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LOUISVILLE, Ky. (WDRB) -- Whether it's parachuting onto the beaches of Normandy, or deploying to Afghanistan, Kentucky's 101st Airborne Division has been called to serve time and time again.
WDRB's Lindsay Allen and Bennett Haeberle got a true test of mental and physical toughness in this special assignment at Fort Campbell's Air Assault School.
If only this were the end. If only we could tell you this was the final phase. That the pain, the extreme exercise, the grunting, the obstacle courses, the simulated attacks and exhaustion written on their faces would soon be erased. That the heavy breathing would end with some reward.
But this is Day Zero of Air Assault School at Fort Campbell, and there are 10 more days to follow. Day Zero starts with a two-mile run, followed by an obstacle course.
Each soldier is given two attempts to navigate it. If they fail, they're sent home.
Just as much as the school is about conquering physical challenges, it's also about discipline and attention to detail.
Those left standing move on to the next phase, learning how to build and inspect what's known as a sling load: essentially hooking up a humvee so that a helicopter can lift it over a mountain, say in Afghanistan.
Then comes the rappelling phase. That's when Lindsay and Bennett got a taste of what it's like to rappel off a 34-foot-tall training wall. Both were a little hesitant.
"It felt like we were going fast, when in reality, I think they could've painted the latrine in the time it took both us to get down," Bennett said.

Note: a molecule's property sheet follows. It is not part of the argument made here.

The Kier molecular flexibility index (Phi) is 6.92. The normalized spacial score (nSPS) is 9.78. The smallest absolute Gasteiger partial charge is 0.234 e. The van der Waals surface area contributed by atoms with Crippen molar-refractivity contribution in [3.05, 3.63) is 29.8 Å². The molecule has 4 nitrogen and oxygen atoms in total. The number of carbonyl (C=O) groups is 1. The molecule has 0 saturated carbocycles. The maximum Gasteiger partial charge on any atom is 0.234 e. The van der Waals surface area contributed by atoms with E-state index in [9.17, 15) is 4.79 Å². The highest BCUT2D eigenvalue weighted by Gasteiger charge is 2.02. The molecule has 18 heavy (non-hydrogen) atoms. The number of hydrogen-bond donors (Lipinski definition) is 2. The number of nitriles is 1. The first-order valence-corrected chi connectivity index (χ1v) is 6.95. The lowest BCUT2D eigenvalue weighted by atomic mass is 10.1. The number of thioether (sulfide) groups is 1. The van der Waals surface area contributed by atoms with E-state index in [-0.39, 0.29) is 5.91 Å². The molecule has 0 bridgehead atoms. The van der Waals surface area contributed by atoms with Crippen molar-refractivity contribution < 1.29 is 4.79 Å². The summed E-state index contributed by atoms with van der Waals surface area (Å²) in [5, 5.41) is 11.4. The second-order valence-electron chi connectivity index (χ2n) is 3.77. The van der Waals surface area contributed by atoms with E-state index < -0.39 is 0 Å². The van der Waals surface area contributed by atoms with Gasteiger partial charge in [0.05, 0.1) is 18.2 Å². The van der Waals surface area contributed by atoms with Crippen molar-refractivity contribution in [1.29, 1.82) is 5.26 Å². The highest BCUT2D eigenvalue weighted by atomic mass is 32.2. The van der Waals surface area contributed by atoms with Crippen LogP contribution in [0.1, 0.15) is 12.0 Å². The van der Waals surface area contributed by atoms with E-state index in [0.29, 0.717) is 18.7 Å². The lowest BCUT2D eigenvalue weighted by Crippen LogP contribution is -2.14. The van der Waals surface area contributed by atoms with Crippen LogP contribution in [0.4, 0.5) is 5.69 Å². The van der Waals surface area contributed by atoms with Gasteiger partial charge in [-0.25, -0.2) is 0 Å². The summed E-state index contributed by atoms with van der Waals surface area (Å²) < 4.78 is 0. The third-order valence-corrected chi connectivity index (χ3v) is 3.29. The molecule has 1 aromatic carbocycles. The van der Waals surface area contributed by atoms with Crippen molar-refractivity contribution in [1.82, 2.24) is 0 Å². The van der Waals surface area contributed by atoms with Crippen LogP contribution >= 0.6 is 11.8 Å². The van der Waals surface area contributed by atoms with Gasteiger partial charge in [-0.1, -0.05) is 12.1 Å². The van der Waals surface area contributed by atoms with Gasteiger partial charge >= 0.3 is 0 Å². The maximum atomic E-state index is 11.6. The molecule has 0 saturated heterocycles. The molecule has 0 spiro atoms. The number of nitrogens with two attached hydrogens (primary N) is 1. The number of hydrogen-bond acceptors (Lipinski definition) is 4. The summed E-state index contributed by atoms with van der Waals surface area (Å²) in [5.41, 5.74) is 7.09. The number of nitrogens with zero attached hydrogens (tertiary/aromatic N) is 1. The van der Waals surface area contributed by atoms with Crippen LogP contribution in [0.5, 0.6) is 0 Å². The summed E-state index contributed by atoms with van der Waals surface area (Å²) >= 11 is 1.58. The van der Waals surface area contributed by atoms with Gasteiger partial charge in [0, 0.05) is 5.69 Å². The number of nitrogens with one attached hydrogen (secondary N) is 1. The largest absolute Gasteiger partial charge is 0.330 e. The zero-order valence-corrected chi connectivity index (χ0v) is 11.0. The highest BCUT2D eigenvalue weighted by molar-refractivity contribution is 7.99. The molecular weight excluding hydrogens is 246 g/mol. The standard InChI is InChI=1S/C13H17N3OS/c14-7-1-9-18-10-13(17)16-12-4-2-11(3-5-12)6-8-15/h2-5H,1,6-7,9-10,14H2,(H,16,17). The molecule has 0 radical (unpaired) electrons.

It's a skill these soldiers need to master for their next phase of training: rappelling out of a Black Hawk helicopter.
But before these soldiers are able to complete the program, they have to finish out with Day 10. And that includes a 12-mile march wearing a 35 pound pack -- and don't forget the helmet, individual body armor and a training rifle. And it starts at 3:00 in the morning. And you have to finish within three hours.
"It's not any one day here that's hard," said Cpt. James Prisock of the 101st Airborne Division. "It's the fact that Day 10 comes after the nine previous days, and the Zero Day."
The school is challenging for a reason. America is still a nation at war. A large portion of the 101st is currently in Afghanistan.
Even though the President has mentioned bringing home all U.S. troops by 2014, training here has actually ramped up. It's actually part of a changed Army doctrine, a belief that soldiers should be better trained. More soldiers are able to focus on training rather than just preparing for deployment after deployment.
And it's not just for young privates.
The acting commander of the 101st, Col. Michael Minor, just completed the program at the age of 49.
"It's pretty tough," he said. "It's a lot tougher that I anticipated."
Despite cuts announced by the Pentagon, the loss of the 4th Brigade will affect about 300 soldiers here. The Air Assault's top brass say they feel their training regime will be unphased.
"We are the only air assault division in the world, so it's important that we keep our soldiers trained -- that we get them qualified," Minor said.